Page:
War between Israel and Iran could be "inevitable" by the end of the Syrian civil war, according to Israeli Prime Minister Benjamin Netanyahu's former national security adviser.

Iran is trying to build "an air base in Syria" and provide additional weaponry to terrorists in Lebanon in an apparent effort to threaten Israel from two directions, according to the Netanyahu ally. This fear has been brewing in U.S. and Israeli circles for years, but the Israelis think the terms of a nascent Syria cease-fire negotiated by the Trump administration, Russia and Jordan exacerbates the danger.

"Israel should take care for its strategic goal and this is to prevent the Iranians and Hezbollah from building launching pads in Syria," Yaakov Amidror, who counseled Netanyahu from 2011 to 2013, told reporters on a conference call hosted by The Israel Project. "If [the Iranians] begin to build infrastructure which might be used against Israel in Syria and will connect this land corridor into Iraq and begin to move materials from this area into Syria, that will make the war inevitable."

U.S. officials in both parties have raised the same concerns. "A permanent Iranian military base in Syria, potentially near the border with Israel or Jordan, would increase Iran's operational capacity to inflict serious damage against two of our closest allies in the region," Rep. Peter Roskam, R-Ill., and Rep. Ted Deutch, D-Fla., wrote in a May letter to Secretary of State Rex Tillerson.

Netanyahu lobbied throughout the talks for Russia and the United States to keep Iran away from Israel's border and said Russian forces ought not to be trusted to police the southern Syria safe zone. But Israeli officials say their position was ignored in the final agreement.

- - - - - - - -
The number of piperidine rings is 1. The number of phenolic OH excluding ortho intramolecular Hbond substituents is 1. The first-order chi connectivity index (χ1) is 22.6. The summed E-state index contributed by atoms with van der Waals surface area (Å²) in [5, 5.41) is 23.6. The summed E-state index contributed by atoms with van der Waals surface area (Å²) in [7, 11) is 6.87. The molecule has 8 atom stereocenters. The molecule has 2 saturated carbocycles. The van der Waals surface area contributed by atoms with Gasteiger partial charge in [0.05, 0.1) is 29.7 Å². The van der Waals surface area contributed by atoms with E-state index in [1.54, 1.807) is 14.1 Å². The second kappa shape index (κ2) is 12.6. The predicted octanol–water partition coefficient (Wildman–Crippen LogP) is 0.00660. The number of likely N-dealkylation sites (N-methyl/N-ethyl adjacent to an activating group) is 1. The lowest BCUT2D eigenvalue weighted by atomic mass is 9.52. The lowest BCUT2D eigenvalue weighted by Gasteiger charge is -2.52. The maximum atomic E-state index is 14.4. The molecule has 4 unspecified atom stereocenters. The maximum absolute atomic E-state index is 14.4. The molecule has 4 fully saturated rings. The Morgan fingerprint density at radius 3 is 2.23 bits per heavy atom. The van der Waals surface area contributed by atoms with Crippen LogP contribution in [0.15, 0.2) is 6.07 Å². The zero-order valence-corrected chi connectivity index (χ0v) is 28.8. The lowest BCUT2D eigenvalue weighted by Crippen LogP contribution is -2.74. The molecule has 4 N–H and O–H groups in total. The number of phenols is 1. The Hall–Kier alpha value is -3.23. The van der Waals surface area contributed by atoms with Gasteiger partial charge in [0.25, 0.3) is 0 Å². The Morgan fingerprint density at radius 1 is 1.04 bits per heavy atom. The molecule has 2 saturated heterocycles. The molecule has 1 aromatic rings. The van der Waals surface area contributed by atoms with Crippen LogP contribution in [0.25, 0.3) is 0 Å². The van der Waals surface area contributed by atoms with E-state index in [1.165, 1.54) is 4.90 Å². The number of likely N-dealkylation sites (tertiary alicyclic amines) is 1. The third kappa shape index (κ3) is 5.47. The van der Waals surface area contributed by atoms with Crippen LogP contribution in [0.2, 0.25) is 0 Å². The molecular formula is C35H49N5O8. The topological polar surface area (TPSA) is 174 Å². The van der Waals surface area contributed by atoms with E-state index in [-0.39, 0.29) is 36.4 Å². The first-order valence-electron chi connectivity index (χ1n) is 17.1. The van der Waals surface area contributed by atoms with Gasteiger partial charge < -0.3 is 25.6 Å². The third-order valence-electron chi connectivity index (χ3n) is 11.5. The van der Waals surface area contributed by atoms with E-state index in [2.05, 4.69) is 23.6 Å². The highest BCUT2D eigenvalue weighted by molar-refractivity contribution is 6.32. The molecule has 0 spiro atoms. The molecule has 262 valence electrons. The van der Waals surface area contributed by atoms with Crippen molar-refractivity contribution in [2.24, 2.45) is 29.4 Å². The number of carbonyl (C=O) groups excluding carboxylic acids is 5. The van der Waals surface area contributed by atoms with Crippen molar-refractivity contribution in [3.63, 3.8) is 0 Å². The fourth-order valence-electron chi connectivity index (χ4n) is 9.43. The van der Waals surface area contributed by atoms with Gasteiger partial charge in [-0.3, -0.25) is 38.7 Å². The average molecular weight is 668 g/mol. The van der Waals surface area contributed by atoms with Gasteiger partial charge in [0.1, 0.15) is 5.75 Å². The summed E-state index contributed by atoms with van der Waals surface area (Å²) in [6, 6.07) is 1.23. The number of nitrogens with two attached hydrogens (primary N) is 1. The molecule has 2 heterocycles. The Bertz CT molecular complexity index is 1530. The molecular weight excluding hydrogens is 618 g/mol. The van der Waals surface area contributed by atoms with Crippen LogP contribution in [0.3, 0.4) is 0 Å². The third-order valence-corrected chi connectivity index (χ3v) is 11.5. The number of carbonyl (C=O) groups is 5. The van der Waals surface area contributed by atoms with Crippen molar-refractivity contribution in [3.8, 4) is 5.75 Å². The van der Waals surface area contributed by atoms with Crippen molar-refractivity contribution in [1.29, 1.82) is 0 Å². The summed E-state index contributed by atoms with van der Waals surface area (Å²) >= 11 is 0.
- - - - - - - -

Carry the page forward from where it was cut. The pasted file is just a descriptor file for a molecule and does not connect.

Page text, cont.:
"The agreement as it is now is very bad," an official told Haaretz. "It doesn't take almost any of Israel's security interests and it creates a disturbing reality in southern Syria. The agreement doesn't include a single explicit word about Iran, Hezbollah or the Shi'ite militias in Syria."

Russia and Iran have fought to protect Syrian President Bashar Assad for years, particularly after then-President Barack Obama declined to attack the Syrian regime in 2013 in response to Assad's use of chemical weapons. Tillerson's cease-fire negotiations may have been influenced by the Trump administration's overall determination to limit U.S. military deployments to Syria.

"They picked the best small footprint option that they could for the maximum amount of impact," House Intelligence Committee chairman Devin Nunes, R-Calif., told the Washington Examiner in June. "Meaning: small troop numbers, heavy involvement with our partners. But in the long run, I don't know if that's going to be successful."

Nunes and other lawmakers worry the United States will succeed in defeating the Islamic State in Syria, only to see Iran gain long-term strategic benefits from its decision to partner with Russia in support of embattled Syrian President Bashar Assad. Amidror hinted that Israel might tolerate some sort of Iranian presence in Syria that didn't impinge on Israeli security, but emphasized they will use their "military capability" to "destroy "enemy forces too close to their border.

"If that will not be taken into account by the those who are making those arrangements, the Americans the Russians and others, that might lead the IDF to intervene and to destroy every attempt to build infrastructure in Syria," the retired Israeli military intelligence general said. "We will not let the Iranians and Hezbollah to be the forces which will win from the long and very brutal war in Syria and to move the focus into Israel."